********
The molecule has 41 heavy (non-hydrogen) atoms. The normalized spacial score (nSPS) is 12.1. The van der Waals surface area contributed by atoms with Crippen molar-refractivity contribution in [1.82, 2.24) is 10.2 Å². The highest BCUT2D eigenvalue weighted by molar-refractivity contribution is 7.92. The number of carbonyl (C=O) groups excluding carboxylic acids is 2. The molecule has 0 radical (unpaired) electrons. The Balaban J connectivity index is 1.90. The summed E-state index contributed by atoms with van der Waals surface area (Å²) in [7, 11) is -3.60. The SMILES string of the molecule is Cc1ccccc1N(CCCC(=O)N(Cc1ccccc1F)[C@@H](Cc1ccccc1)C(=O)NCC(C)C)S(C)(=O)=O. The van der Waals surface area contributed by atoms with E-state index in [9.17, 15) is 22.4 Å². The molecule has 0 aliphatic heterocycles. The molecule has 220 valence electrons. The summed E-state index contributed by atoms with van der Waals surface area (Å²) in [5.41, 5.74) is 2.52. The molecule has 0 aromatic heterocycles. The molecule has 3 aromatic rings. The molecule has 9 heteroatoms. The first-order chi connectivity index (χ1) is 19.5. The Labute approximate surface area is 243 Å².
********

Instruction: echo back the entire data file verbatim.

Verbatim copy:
The molecule has 41 heavy (non-hydrogen) atoms. The normalized spacial score (nSPS) is 12.1. The van der Waals surface area contributed by atoms with Crippen molar-refractivity contribution in [1.82, 2.24) is 10.2 Å². The highest BCUT2D eigenvalue weighted by molar-refractivity contribution is 7.92. The number of carbonyl (C=O) groups excluding carboxylic acids is 2. The molecule has 0 radical (unpaired) electrons. The Balaban J connectivity index is 1.90. The summed E-state index contributed by atoms with van der Waals surface area (Å²) in [7, 11) is -3.60. The SMILES string of the molecule is Cc1ccccc1N(CCCC(=O)N(Cc1ccccc1F)[C@@H](Cc1ccccc1)C(=O)NCC(C)C)S(C)(=O)=O. The van der Waals surface area contributed by atoms with E-state index in [9.17, 15) is 22.4 Å². The molecule has 0 aliphatic heterocycles. The molecule has 220 valence electrons. The summed E-state index contributed by atoms with van der Waals surface area (Å²) in [5.41, 5.74) is 2.52. The molecule has 0 aromatic heterocycles. The molecule has 3 aromatic rings. The molecule has 9 heteroatoms. The first-order chi connectivity index (χ1) is 19.5. The Labute approximate surface area is 243 Å².